FDA Panel Recommends Approval for New Multiple Sclerosis Drug Gilenia

An expert panel from FDA has issued a recommendation for the agency to approve a new multiple sclerosis (MS) drug called Gilenia (known generically as fingolimod).

Once it gets the final approval, it will be the first oral drug to treat multiple sclerosis.

According to the National Multiple Sclerosis Society, MS affects more than 2.5 million people worldwide, and the current therapies are not popular with patients because they have many side effects or are just plain difficult to use. Some of the treatments currently available on the market are injectable drugs such as Avonex, Rebif and Copaxone.

“This is an encouraging and important milestone for the MS community,” said Patricia O’Looney, VP for biomedical research at the National Multiple Sclerosis Society.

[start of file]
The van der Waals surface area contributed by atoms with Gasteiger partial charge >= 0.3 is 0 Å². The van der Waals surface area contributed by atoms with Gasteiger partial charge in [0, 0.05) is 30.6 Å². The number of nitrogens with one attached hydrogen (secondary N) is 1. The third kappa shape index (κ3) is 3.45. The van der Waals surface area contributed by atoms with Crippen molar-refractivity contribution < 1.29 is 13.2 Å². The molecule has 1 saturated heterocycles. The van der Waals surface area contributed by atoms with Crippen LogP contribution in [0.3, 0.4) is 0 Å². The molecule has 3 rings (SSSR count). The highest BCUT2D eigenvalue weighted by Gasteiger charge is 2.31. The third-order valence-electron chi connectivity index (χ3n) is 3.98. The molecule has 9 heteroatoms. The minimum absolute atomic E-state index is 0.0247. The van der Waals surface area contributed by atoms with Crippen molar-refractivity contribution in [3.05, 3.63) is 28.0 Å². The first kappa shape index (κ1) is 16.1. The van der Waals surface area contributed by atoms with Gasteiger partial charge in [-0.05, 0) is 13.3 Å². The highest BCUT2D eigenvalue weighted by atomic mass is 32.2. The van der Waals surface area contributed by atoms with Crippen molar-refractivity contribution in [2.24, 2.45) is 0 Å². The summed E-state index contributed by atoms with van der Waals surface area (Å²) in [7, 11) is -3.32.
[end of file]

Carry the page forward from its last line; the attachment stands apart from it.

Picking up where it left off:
“We believe that a treatment that reduces relapses and slows disability progression in a convenient oral formulation could encourage more people with MS to initiate treatment,” added O’Looney.

Gilenia targets the white blood cells that attack MS patients’ nerve cells’ protective sheathes. Gilenia does this by removing one of the chemical keys used in the process.

Though Gilenia helps to reduce MS attacks significantly, it has multiple reported serious side effects such as macular edema, liver toxicity, increased blood pressure, bronchitis, bradycardia and diarrhea.

The FDA panel voted unanimously that Novartis’s Gilenia should be “generally recommended” as an initial treatment for MS, and the FDA is scheduled to decide whether to approve Gilenia by September.

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